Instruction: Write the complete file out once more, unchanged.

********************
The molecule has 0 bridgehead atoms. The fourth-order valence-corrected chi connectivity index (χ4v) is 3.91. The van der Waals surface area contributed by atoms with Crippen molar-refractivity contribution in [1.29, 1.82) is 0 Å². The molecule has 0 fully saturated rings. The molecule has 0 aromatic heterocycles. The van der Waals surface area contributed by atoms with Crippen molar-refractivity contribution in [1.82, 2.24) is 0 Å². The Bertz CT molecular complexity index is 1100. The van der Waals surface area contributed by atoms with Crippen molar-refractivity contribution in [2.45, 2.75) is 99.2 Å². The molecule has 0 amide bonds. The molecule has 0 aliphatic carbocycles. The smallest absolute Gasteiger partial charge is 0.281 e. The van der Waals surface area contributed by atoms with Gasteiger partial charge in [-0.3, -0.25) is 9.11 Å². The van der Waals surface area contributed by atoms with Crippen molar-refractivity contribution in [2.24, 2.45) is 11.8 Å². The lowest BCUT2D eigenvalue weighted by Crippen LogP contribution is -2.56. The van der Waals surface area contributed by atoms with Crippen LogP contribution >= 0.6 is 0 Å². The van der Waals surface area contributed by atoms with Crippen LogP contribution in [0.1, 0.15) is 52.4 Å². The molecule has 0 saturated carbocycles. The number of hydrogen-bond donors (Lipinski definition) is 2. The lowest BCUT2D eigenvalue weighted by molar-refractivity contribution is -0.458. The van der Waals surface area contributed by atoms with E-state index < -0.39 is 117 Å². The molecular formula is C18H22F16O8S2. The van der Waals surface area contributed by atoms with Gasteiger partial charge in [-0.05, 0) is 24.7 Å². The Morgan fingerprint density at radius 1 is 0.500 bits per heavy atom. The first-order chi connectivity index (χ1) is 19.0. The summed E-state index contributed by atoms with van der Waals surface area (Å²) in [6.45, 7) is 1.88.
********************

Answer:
The molecule has 0 bridgehead atoms. The fourth-order valence-corrected chi connectivity index (χ4v) is 3.91. The van der Waals surface area contributed by atoms with Crippen molar-refractivity contribution in [1.29, 1.82) is 0 Å². The molecule has 0 fully saturated rings. The molecule has 0 aromatic heterocycles. The van der Waals surface area contributed by atoms with Crippen molar-refractivity contribution in [1.82, 2.24) is 0 Å². The Bertz CT molecular complexity index is 1100. The van der Waals surface area contributed by atoms with Crippen molar-refractivity contribution in [2.45, 2.75) is 99.2 Å². The molecule has 0 amide bonds. The molecule has 0 aliphatic carbocycles. The smallest absolute Gasteiger partial charge is 0.281 e. The van der Waals surface area contributed by atoms with Gasteiger partial charge in [-0.3, -0.25) is 9.11 Å². The van der Waals surface area contributed by atoms with Crippen molar-refractivity contribution in [2.24, 2.45) is 11.8 Å². The lowest BCUT2D eigenvalue weighted by Crippen LogP contribution is -2.56. The van der Waals surface area contributed by atoms with Crippen LogP contribution >= 0.6 is 0 Å². The van der Waals surface area contributed by atoms with Crippen LogP contribution in [0.1, 0.15) is 52.4 Å². The molecule has 0 saturated carbocycles. The number of hydrogen-bond donors (Lipinski definition) is 2. The lowest BCUT2D eigenvalue weighted by molar-refractivity contribution is -0.458. The van der Waals surface area contributed by atoms with E-state index < -0.39 is 117 Å². The molecular formula is C18H22F16O8S2. The van der Waals surface area contributed by atoms with Gasteiger partial charge in [-0.05, 0) is 24.7 Å². The Morgan fingerprint density at radius 1 is 0.500 bits per heavy atom. The first-order chi connectivity index (χ1) is 19.0. The summed E-state index contributed by atoms with van der Waals surface area (Å²) in [6.45, 7) is 1.88.